Guggenheim and MacArthur fellowship-winning philosopher Elizabeth Anderson recently spoke with Joe Humphreys at the Irish Times about America's toxic obsession with by-your-bootstraps individualism, and specifically how it relates to poverty.
There are plenty of impactful quotes throughout the interview, but the parts that stuck out the most to me—as an agnostic born into an Irish Catholic family, whose mother worked for the church for a long time—were her observations about America's puritanical roots, and, later, the impacts of World War II. Anderson essentially proposes the idea that early America Puritans like the Pilgrims were determined to distance themselves from the institutional power of the Catholic church—which, for all its faults, has at least had a longstanding commitment to helping and empathizing with those suffering from poverty. In addition to Manifest Destiny, these Puritans believed that hard work was the only promise of salvation, which eventually evolved into the whole "rugged individualism" idea that consumes so many American conservatives and Evangelicals. While Anderson acknowledges that this ethic is rooted in a very pro-worker mindset, it's clearly been secularized over time into a highly partisan hatred of the poor, with a nod towards its religious roots:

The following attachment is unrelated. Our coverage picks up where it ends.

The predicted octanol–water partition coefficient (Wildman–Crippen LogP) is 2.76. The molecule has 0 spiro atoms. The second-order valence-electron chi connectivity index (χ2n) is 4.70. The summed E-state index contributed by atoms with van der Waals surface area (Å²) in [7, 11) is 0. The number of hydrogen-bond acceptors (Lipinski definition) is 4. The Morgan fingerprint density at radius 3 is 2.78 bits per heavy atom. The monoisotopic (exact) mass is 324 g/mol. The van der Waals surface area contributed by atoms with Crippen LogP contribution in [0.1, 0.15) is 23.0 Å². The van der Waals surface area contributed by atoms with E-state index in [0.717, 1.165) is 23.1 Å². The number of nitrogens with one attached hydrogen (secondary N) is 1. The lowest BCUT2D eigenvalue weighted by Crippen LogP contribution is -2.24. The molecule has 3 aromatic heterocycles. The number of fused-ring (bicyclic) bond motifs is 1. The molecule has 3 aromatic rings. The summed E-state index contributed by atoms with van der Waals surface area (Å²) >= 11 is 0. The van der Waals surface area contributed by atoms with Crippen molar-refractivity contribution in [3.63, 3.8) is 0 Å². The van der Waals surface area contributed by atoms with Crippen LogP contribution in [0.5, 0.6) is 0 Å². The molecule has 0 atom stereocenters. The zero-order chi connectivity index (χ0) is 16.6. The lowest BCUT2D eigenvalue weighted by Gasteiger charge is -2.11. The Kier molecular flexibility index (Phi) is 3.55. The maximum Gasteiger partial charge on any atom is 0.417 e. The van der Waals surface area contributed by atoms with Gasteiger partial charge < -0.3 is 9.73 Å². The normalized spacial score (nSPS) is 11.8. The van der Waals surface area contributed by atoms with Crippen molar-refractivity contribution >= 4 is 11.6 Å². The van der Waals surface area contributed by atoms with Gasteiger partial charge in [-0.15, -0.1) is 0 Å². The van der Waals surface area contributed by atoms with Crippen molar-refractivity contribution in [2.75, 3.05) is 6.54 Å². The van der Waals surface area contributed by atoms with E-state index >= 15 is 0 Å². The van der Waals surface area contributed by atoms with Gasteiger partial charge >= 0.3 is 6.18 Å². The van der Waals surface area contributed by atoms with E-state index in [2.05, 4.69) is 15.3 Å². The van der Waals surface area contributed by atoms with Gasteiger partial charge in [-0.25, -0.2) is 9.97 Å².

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There is a profound suspicion of anyone who is poor, and a consequent raising to the highest priority imposing incredibly humiliating, harsh conditions on access to welfare benefits on the assumption you’re some kind of grifter, or you’re trying to cheat the system. There is no appreciation for the existence of structural poverty, poverty that is not the fault of your own but because the economy maybe is in recession or, in a notorious Irish case, the potato crop fails.
In 2003, Philosophical Quarterly published a paper by philosopher Nick Bostrom titled "Are You Living In a Computer Simulation?" In the introduction, Bostrom argues that one (or more) of the following propositions must be true: